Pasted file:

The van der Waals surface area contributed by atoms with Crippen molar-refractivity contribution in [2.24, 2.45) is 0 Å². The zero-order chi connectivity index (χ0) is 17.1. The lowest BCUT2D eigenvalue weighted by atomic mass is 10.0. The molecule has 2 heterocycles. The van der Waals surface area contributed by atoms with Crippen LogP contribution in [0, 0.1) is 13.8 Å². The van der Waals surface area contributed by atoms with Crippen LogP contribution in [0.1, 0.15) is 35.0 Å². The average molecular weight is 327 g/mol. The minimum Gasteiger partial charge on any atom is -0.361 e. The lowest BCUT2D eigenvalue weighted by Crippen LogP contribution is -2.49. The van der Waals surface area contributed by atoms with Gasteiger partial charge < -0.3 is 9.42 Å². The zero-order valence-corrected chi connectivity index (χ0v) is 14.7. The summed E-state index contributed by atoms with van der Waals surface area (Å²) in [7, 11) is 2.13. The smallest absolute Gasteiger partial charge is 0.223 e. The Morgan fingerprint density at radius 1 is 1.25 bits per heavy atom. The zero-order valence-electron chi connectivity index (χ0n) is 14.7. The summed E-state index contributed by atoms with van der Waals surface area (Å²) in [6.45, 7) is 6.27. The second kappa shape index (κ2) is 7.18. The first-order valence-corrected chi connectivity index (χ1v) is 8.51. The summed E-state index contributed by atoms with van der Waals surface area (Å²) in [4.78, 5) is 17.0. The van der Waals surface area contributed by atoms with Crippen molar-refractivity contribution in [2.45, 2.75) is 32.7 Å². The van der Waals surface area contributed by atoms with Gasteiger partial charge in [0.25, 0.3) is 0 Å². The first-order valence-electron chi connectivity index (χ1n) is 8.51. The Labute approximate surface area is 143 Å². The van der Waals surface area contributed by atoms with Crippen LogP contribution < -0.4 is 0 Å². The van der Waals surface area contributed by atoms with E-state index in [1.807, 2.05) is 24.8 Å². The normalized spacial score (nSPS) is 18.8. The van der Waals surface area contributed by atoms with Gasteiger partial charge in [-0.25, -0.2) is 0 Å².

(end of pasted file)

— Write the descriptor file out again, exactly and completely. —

The van der Waals surface area contributed by atoms with Crippen molar-refractivity contribution in [2.24, 2.45) is 0 Å². The zero-order chi connectivity index (χ0) is 17.1. The lowest BCUT2D eigenvalue weighted by atomic mass is 10.0. The molecule has 2 heterocycles. The van der Waals surface area contributed by atoms with Crippen LogP contribution in [0, 0.1) is 13.8 Å². The van der Waals surface area contributed by atoms with Crippen LogP contribution in [0.1, 0.15) is 35.0 Å². The average molecular weight is 327 g/mol. The minimum Gasteiger partial charge on any atom is -0.361 e. The lowest BCUT2D eigenvalue weighted by Crippen LogP contribution is -2.49. The van der Waals surface area contributed by atoms with Gasteiger partial charge < -0.3 is 9.42 Å². The zero-order valence-corrected chi connectivity index (χ0v) is 14.7. The summed E-state index contributed by atoms with van der Waals surface area (Å²) in [7, 11) is 2.13. The smallest absolute Gasteiger partial charge is 0.223 e. The Morgan fingerprint density at radius 1 is 1.25 bits per heavy atom. The zero-order valence-electron chi connectivity index (χ0n) is 14.7. The summed E-state index contributed by atoms with van der Waals surface area (Å²) in [6.45, 7) is 6.27. The second kappa shape index (κ2) is 7.18. The first-order valence-corrected chi connectivity index (χ1v) is 8.51. The summed E-state index contributed by atoms with van der Waals surface area (Å²) in [4.78, 5) is 17.0. The van der Waals surface area contributed by atoms with Crippen molar-refractivity contribution in [2.45, 2.75) is 32.7 Å². The van der Waals surface area contributed by atoms with Gasteiger partial charge in [0.25, 0.3) is 0 Å². The first-order valence-electron chi connectivity index (χ1n) is 8.51. The Labute approximate surface area is 143 Å². The van der Waals surface area contributed by atoms with Crippen LogP contribution < -0.4 is 0 Å². The van der Waals surface area contributed by atoms with E-state index in [1.807, 2.05) is 24.8 Å². The normalized spacial score (nSPS) is 18.8. The van der Waals surface area contributed by atoms with Gasteiger partial charge in [-0.25, -0.2) is 0 Å².